It seems that more and more people are inspired by warplanes to relive their specials, and even Eric Buchholz for his work finds cues from the aviation world.
This is her latest job, a Ducati Monster with so many details that recall flying machines-
Let’s get to know him better and his job.
Where are you coming from?
Who else worked with you?
My shop, Spurius Rotis, is just me at this point.
How can you describe yourself (or your team)?
I’m slightly obsessed with remaking machines the way I think they should’ve been made. I’m a big believer in ‘form follows function’ and prefer textures and metallic tones over delicate paint. I like classic styling with modern performance. I was fortunate enough to find a local photographer with a really good eye for the automotive/motorcycle stuff.
Photos by Tyler Breedwell Photography
What inspired you to start building the bike?
I’m a bit of a history nerd, and have always loved the P-51 Mustang. As I got deeper into the build and history, I chose to use the colors of the ‘checkertails’ of the 325th fighter group. It seemed fitting for the Duc, since they were flying out of Italy.
Where did it come from?
The donor bike was just a clean Craigslist find.
What’s the donor bike, make, model, year?
2001 Ducati Monster 600, aka ‘Mustang Sally’
What was your vision/plan?
I wanted to capture some of the feel and age of the planes, so the riveted sheet metal, exhaust exits, and distressed leather were essential elements. As always, I wanted to get rid of anything that didn’t serve a purpose, and improve overall performance.
What did you do to the bike?
The bodywork, subframe and air/batterybox were ditched, and the suspension was replaced with a mix of later model S4 and 1000DS components. The stance and geometry was slightly altered, and the new specs are closer to Hypermotard stats. The rear suspension mounting, subframe/seat mount, battery box, gas tank, fairing and cowl were all fabbed from scratch. The rivets in the tank all sealed tight, but was still lined with Caswell 2-part sealant. The notoriously unreliable low fuel light was ditched in favor of a traditional petcock with a reserve capacity. Despite it’s appearance, and thanks to relocated electrics, the tank still has a 3 gallon capacity. The speedo/display and SMD LED indicators were mounted recessed to prevent glare and provide better viewing angle. In lieu of the plastic options, I made my own LED/ 304 stainless fork mounted turn signals. Several changes were made to make it more daily rider friendly, like a larger kickstand footprint for parking on hot asphalt, and the steering lock function of the relocated key switch now serves as a helmet lock. After everything was mounted, it was completely rewired, while keeping a 95% factory color code match. The exhaust was fabricated from 304 stainless, and routed through a resonator chamber, with just enough serviceable packing to take the edge off, before being dumped out the 3 ports on each side.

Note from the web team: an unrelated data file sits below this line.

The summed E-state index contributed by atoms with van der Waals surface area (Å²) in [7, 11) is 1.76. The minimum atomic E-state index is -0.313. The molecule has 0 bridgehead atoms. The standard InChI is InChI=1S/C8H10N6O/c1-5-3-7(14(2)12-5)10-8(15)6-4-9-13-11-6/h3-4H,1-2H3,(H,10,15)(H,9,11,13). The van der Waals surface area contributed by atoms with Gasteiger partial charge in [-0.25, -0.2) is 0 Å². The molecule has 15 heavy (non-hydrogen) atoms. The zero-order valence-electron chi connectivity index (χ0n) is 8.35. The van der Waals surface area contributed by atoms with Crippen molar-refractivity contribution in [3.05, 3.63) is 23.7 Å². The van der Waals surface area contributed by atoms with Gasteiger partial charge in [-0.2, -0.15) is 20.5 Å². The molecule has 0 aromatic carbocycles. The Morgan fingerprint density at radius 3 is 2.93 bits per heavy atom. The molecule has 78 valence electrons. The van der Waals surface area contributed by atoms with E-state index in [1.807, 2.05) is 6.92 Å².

If you’ve upgraded parts, what make did you choose and where from?
Antigravity 4-cell Lith-Ion battery
Factory Pro ti jet kit & emulsion tubes
Showa adjustable forks & shock
Motogadget Motoscope Mini display
Shinko 009 Raven tires
All Balls bearings & fork seals
Uni 2-stage pod filters
Led tail light w/ sequential turn signals
JT 14/46 sprockets
Any interesting challenges, unconfident, or mistakes?
The gas tank was definitely the most challenging, and even after making a wire frame template, I still scrapped 2 designs before choosing one I liked. I was a little concerned about the sound while building the exhaust, but was pleasantly surprised when I finally heard it. It still sounds very Desmo, but somehow a little dirtier.
Tell us about the finish/logos/design?
The sheet metal is all brushed finish and shot with a satin clear designed for bare metal, and the stencil on the tank is the special project number from an original P-51.
How would you describe your bike?
I’d say this build would default as Cafe, but I’m sure that’s debatable.
How does the bike ride?
With the bike weighing only 366 lbs wet, I had to soften up the dampening a bit, but is surprisingly comfortable, especially considering the relatively minimalist seat. The suspension changes paid off, and feels very confident in corners, and performs beyond my abilities. The weight, gearing and jetting changes are definitely noticeable when on the throttle.
What will you do next? New projects?
Next on my ‘to do’ list is either a VFR 750/800 or a Sportster boardtracker.